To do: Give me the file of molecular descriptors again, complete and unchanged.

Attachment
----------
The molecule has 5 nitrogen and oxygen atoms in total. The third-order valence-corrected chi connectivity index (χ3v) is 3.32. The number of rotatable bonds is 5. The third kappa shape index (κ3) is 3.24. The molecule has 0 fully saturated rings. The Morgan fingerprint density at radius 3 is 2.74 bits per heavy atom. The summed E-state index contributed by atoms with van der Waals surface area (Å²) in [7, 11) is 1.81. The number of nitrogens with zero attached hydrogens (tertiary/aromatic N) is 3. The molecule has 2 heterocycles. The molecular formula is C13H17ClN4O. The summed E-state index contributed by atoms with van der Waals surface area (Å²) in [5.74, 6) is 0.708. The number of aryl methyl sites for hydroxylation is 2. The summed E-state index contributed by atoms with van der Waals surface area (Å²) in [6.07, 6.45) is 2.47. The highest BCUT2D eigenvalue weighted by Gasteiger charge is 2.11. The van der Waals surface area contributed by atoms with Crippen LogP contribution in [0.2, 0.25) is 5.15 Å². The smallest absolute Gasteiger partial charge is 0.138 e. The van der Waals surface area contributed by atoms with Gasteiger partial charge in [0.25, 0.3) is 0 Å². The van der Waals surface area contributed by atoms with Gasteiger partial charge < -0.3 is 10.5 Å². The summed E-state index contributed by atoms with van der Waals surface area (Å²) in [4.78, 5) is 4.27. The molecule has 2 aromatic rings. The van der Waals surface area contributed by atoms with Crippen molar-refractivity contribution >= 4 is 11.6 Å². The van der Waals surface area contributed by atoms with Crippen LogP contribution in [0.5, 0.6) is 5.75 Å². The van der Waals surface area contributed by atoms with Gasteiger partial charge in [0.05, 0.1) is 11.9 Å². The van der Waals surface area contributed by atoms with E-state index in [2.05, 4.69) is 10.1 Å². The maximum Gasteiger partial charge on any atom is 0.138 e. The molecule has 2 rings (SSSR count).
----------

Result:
The molecule has 5 nitrogen and oxygen atoms in total. The third-order valence-corrected chi connectivity index (χ3v) is 3.32. The number of rotatable bonds is 5. The third kappa shape index (κ3) is 3.24. The molecule has 0 fully saturated rings. The Morgan fingerprint density at radius 3 is 2.74 bits per heavy atom. The summed E-state index contributed by atoms with van der Waals surface area (Å²) in [7, 11) is 1.81. The number of nitrogens with zero attached hydrogens (tertiary/aromatic N) is 3. The molecule has 2 heterocycles. The molecular formula is C13H17ClN4O. The summed E-state index contributed by atoms with van der Waals surface area (Å²) in [5.74, 6) is 0.708. The number of aryl methyl sites for hydroxylation is 2. The summed E-state index contributed by atoms with van der Waals surface area (Å²) in [6.07, 6.45) is 2.47. The highest BCUT2D eigenvalue weighted by Gasteiger charge is 2.11. The van der Waals surface area contributed by atoms with Crippen LogP contribution in [0.2, 0.25) is 5.15 Å². The smallest absolute Gasteiger partial charge is 0.138 e. The van der Waals surface area contributed by atoms with Gasteiger partial charge in [0.25, 0.3) is 0 Å². The van der Waals surface area contributed by atoms with Gasteiger partial charge < -0.3 is 10.5 Å². The summed E-state index contributed by atoms with van der Waals surface area (Å²) in [4.78, 5) is 4.27. The molecule has 2 aromatic rings. The van der Waals surface area contributed by atoms with Crippen molar-refractivity contribution >= 4 is 11.6 Å². The van der Waals surface area contributed by atoms with Crippen LogP contribution in [0.5, 0.6) is 5.75 Å². The van der Waals surface area contributed by atoms with Gasteiger partial charge in [0.05, 0.1) is 11.9 Å². The van der Waals surface area contributed by atoms with E-state index in [2.05, 4.69) is 10.1 Å². The maximum Gasteiger partial charge on any atom is 0.138 e. The molecule has 2 rings (SSSR count).